Review: Porsche Cayman R

In this unprecedented age of obscene horsepower and affordable performance, the Porsche Cayman R is the Jenyne Butterfly of the sports car world.

Who is Jenyne Butterfly? Look her up, preferably not at work.

Ms. Butterfly’s sinewy muscles are cut on gracile bone, and articulate her long limbs with purposeful flexibility. She’s graced with the sort of physique you’d associate with an Olympic swimmer or an extreme yogi. She also possesses a preternatural ability to fling herself across a pole with fluid undulations that appear to disobey the laws of physics.

Extracting 330 horses from a mid-mounted 3.4-liter flat-six, Porsche’s compact two-seater is outpowered by $24,000 Hyundais. It’s also in no danger of winning any luxury accolades, and its superstar big brother, the 911, is undeniably more glamorous. And yet, this low-slung pipsqueak is also a punchy performer, an aggro animal that’s been pruned like a bonsai, resembling a sort of scaled-down supercar.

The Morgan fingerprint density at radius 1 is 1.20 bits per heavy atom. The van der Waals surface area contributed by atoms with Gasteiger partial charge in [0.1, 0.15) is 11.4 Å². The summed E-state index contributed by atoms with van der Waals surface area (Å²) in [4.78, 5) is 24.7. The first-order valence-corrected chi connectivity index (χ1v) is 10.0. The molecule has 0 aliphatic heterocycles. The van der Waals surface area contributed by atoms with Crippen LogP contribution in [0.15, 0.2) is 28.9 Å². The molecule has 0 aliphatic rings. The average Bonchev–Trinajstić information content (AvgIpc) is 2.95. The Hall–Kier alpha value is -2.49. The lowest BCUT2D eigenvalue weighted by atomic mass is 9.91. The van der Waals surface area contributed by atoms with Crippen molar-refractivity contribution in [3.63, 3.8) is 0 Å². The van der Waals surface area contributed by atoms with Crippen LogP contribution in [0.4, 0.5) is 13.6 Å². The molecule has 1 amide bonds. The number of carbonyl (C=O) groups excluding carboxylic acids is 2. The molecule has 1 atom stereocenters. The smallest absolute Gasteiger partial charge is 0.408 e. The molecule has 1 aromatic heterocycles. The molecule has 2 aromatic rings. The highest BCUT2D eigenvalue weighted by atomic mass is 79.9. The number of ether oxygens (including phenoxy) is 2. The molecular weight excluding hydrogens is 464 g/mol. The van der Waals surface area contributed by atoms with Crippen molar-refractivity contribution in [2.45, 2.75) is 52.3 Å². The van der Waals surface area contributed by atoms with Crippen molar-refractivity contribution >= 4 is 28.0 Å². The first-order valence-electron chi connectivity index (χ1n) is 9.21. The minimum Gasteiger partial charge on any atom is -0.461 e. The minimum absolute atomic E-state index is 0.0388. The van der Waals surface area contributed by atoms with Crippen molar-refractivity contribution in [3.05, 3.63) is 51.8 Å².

At 2,855 pounds (or 2,910 pounds with a 7-speed dual-clutch transmission), the Cayman R is the lightest road car built by Porsche. Luxuries like door grabs and sound insulation are swapped for nylon straps and road noise, and aluminum door panels save 33 pounds of mass. Stiffer bucket seats lighten the load by 26 pounds, while 19-inch wheels do their part by ditching 11 pounds of unsprung mass.

So serious is this car’s commitment to the art of asphalt acrobatics that air conditioning is a no-cost option, even though A/C comes standard on lesser Caymans. The same mass-o-phobes who probably don’t mind their musky stench polluting the non-air-conditioned cabin are likely to order the optional lightweight lithium battery for a $1,700 premium — it sheds 22 pounds, and, with its shorter profile, ever-so-slightly lowers the vehicle’s center of gravity.

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